By the time our second son arrived, less than two years later, I was truly frozen. As I held that second positive pregnancy test in my trembling hand, I felt gravely ill. The nausea that engulfed me was an even deeper terror than the first. Because this time, I could see the entire movie playing out, frame by gritty frame. There could be no denial that our second son would be born to parents who were both using heroin and crack. This reality upped my dread to such an extent that my only solution was to think of ways to top myself. But how could I end my existence when I was the host to this embryo embedded in me, which depended on me for its very survival? I was faced with what appeared at every juncture to be an insoluble conundrum. I would have to wait the pregnancy out before choosing my own ending. Nine months dragged by. I clearly remember, after going through labour and finally birthing our new son, staring out of the window like Plath in “Tulips”, her famous “hospital” poem. She speaks of how she didn’t want any flowers. How she only wanted to lie with her hands turned up and “be utterly empty”. I stared into nothing, wondering whether I would succeed by jumping off the Klerksdorp hospital’s single-storey building to splat on the pavement. I suspected that, at best, I may break a leg or two. By now my shameful failure was irreversible. There was absolutely no evidence to suggest that I had been able to take care of our first son. And now there were two. I did not jump. Instead, I dragged myself back to the Klerksdorp heroin horror house. I would only realise years later that one of the main reasons it was so hard to kill myself during that time was because, by becoming a mother, my self had already been obliterated. The Me BM (Before Mothering) had been sucked away. There was simply nothing left to assassinate.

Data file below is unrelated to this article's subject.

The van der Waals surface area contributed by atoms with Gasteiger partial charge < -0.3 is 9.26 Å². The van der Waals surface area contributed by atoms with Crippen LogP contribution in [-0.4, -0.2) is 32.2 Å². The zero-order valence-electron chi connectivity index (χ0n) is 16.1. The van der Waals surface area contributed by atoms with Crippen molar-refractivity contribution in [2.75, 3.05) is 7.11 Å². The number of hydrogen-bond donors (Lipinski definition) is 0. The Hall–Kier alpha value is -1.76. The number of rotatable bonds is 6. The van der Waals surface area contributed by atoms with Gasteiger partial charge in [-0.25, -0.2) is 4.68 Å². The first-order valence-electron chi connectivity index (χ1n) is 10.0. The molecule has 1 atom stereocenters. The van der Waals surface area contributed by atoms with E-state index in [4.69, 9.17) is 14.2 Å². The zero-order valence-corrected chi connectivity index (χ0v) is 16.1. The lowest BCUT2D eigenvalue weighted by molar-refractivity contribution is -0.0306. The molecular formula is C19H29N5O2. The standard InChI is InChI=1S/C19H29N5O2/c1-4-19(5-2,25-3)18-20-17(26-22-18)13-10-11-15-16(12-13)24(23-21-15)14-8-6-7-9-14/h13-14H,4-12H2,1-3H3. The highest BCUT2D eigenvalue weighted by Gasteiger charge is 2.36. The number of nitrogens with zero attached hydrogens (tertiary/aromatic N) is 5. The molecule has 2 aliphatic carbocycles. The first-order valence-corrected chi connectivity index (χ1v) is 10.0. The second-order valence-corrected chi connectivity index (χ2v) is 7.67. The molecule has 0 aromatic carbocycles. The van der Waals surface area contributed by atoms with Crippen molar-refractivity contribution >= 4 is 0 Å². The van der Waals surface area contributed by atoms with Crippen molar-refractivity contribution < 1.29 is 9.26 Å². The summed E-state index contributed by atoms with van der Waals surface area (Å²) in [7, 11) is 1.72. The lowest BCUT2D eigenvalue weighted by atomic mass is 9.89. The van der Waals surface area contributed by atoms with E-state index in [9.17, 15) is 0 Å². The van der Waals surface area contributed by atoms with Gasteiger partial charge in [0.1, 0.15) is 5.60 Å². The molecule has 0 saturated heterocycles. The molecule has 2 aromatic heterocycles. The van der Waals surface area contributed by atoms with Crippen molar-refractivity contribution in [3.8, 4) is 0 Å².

So why didn’t you just stop?
It is a question I hear often. And I have tried to answer it many times.
The only riposte that feels true is this: Because I didn’t want to. Because the craving to get high was as huge as a killer whale, far greater than the desire to mother … Love no longer resided within me. Only Fear.
When my boys were taken from me and I went on my suicide mission to Hillbrow, back in the winter of 1999, for a moment in time what I felt, as I discarded the shackles of motherhood like an unwanted chainmail cloak, was freedom. I skipped down the yellow bricks of Soper and Abel roads. Like mad Dorothy, I raved through drug hotels in a dervish of gluttony. After years of being constricted, it was as if all that crippling anxiety had finally lifted. It was just me now.
In my hunger for oblivion, I tried to smoke away all that guilt and buried rage that throbbed within like septic episiotomy stitches. I sucked on pipes laden with crack just as a newborn devours its mother. I was finally untethered. The freedom of being childless, severed from the umbilical cord of anxiety, gave wings to my Doc Martens. And so I got high. Deep down, I had been wanting to leave for a long time, trapped in my junkie marriage, playing fake housey-house, and trying to act the part of “mother” but failing dismally. The irrefutable evidence of my collapse was laid out on The Last Supper table for all his family to see. And when I finally crashed, when I finally got sober, all that latent shame I’d been shoving down a crack pipe came roaring in. If feelings could kill, I would be dead today. DM/ ML
Bamboozled: In search of joy in a world gone mad by Melinda Ferguson retails for R320.
Visit Daily Maverick’s home page for more news, analysis and investigations